A couple of days after his graduation, Dr Peter Naaijen received the award for the best innovation in offshore energy for his wave radar. Pity he couldn’t be at the gala dinner.
Try landing a helicopter on a heaving ship deck, or transferring personnel or cargo from vessels onto platforms, wind turbines or other ships during rough seas.
Naaijen expects that the wave radar that he developed during his PhD research at the Faculty of Mechanical, Maritime and Material Engineering will allow offshore operations to continue in rougher seas. Naaijen explains: “Suppose you need two-minute intervals with waves of under three meters. At sea state 4 (moderate sea, ed.) the operation will probably be cancelled because of the risks associated with three-metre waves. But in practice, 93 percent of the time there will be two-minute intervals with waves under three metres. Now, if you know exactly when the high waves will occur, you can plan around them and still do the operation. The wave radar offers potential operational savings because ships can go out in higher sea states and will spend less time waiting along the quay.”
Judging from the Offshore Energy innovation award, the maritime sector shares Naaijen’s expectation of savings through wave watching.
So how does it work? Naaijen uses data from the ship’s navigational radar to scout for incoming waves. The radar transmits electromagnetic waves that reflect off steel structures and transmits water waves. The radar antenna receives the reflected signal and produces an image of the ship’s surroundings. The default setting filters out reflections from water waves. Naaijen isolates the raw radar data to intercept wave information before it gets filtered out. Theoretically, the system can look five minutes ahead. In a practical test, a time horizon of 2.5 minutes has been demonstrated.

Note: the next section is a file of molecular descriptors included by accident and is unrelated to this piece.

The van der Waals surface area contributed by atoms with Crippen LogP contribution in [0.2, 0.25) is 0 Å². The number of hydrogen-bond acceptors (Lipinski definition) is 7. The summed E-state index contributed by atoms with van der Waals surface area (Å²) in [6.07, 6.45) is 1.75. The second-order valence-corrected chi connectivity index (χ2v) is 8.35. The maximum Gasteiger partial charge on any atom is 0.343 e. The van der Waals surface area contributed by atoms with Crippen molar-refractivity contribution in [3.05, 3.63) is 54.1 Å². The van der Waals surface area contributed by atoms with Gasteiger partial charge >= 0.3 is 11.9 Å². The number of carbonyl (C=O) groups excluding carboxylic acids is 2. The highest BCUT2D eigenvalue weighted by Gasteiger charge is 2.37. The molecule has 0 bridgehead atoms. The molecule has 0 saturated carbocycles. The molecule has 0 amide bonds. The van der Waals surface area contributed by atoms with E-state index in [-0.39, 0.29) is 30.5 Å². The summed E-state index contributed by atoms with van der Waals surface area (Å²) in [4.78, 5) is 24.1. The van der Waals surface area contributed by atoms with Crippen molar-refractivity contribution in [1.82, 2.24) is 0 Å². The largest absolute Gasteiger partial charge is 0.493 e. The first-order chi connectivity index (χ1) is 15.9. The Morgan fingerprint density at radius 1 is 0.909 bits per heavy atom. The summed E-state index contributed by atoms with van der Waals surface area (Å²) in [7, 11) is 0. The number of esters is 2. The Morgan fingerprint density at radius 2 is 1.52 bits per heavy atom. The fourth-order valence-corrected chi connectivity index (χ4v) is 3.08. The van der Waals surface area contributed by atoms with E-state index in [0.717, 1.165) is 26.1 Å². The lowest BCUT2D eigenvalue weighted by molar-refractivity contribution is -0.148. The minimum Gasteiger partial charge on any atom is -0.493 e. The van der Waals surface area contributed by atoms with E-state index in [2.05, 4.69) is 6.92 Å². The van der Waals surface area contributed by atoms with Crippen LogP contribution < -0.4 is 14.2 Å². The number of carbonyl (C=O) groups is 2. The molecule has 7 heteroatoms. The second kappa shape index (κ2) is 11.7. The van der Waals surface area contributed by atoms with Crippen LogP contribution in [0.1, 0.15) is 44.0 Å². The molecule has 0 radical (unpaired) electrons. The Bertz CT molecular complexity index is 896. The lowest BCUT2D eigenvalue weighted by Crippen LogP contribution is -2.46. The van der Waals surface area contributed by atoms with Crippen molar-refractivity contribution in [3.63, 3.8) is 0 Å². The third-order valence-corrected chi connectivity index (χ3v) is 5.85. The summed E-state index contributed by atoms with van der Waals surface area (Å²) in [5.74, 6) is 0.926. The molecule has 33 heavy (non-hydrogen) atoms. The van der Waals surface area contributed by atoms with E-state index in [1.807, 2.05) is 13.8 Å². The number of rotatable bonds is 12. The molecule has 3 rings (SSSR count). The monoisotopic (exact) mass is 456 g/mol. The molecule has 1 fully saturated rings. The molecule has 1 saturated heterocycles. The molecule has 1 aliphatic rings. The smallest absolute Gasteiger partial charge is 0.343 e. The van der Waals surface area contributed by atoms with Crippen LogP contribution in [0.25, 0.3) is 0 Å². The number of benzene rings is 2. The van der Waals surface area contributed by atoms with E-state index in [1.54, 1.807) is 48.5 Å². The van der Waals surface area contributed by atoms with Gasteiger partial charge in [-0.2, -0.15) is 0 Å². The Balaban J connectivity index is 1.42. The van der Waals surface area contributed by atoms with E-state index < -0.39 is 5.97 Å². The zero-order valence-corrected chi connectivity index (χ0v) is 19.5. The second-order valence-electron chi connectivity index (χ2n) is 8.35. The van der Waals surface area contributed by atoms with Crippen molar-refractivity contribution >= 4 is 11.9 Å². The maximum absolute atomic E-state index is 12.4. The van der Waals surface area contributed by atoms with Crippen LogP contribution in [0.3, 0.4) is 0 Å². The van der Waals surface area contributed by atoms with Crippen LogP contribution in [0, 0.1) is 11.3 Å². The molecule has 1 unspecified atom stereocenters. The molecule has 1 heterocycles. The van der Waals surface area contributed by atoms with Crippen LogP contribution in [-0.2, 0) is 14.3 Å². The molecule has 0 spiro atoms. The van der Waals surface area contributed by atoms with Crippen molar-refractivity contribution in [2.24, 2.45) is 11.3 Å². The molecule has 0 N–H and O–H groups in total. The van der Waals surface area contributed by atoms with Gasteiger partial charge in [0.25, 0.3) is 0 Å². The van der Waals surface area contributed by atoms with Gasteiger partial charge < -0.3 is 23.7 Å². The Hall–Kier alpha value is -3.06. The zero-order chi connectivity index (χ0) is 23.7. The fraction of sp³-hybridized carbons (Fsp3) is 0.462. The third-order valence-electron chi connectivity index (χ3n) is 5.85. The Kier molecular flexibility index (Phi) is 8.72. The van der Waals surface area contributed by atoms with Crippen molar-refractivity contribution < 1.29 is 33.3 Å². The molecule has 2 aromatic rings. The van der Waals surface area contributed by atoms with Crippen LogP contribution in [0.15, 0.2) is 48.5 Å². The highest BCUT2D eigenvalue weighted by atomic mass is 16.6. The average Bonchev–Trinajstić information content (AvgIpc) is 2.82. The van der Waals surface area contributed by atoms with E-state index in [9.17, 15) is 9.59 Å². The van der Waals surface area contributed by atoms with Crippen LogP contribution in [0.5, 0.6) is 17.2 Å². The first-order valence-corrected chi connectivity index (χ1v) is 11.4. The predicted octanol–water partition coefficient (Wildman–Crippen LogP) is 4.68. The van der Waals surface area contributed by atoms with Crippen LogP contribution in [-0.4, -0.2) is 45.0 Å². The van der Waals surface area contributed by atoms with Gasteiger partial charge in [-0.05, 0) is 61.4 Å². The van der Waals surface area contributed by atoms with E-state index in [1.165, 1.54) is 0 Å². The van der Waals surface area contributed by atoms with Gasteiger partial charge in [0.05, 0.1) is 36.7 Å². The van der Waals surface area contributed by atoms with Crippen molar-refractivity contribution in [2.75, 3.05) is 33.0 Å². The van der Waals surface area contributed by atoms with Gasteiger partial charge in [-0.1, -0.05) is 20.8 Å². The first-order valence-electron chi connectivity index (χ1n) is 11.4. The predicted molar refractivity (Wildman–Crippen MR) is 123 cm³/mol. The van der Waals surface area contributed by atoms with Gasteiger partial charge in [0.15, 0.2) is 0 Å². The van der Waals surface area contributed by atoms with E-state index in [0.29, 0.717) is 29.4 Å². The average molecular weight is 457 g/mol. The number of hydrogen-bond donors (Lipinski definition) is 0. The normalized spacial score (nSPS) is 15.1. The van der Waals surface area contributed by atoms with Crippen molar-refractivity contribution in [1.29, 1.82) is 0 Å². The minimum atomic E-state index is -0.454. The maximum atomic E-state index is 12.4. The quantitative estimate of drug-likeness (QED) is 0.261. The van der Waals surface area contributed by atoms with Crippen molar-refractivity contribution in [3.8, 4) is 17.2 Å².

Naaijen combined the science of wave watching with the existing theory of how certain floating structures respond to incoming waves. This allows him to predict a ship’s movements for the next couple of minutes. During a test drive on a 100-metre offshore maintenance vessel, he measured a large correlation (between 0.77 and 0.86) between the predicted and the measured ship movements.
The offshore company Allseas is the launching customer for the wave radar. According to Naaijen, it has five ships with direct potential for the system. One of All Seas’ activities is the laying of pipelines, which involves the transfer of pipes from one ship to another. During these operations, it is essential to know when best to land the cargo.
Naaijen’s colleague and co-entrepreneur Karel Roozen received the innovation award at the Offshore Energy conference gala night for their start-up company, Next Ocean. The jury said: “In our view, this is an excellent innovation by new kids on the block. The problem of anticipating severe wave conditions impacting operations at sea is paramount. The innovation includes analytics to come up with significant cost savings, improving the safety of operations and making better use of assets at sea. It is a nice tool and easy to understand.” Naaijen fell victim to the flu shortly after his defence and missed the gala.
- Peter Naaijen, Deterministic prediction of waves and wave-induced vessel motions, PhD thesis supervisor Professor René Huijsmans, 6 October 2017
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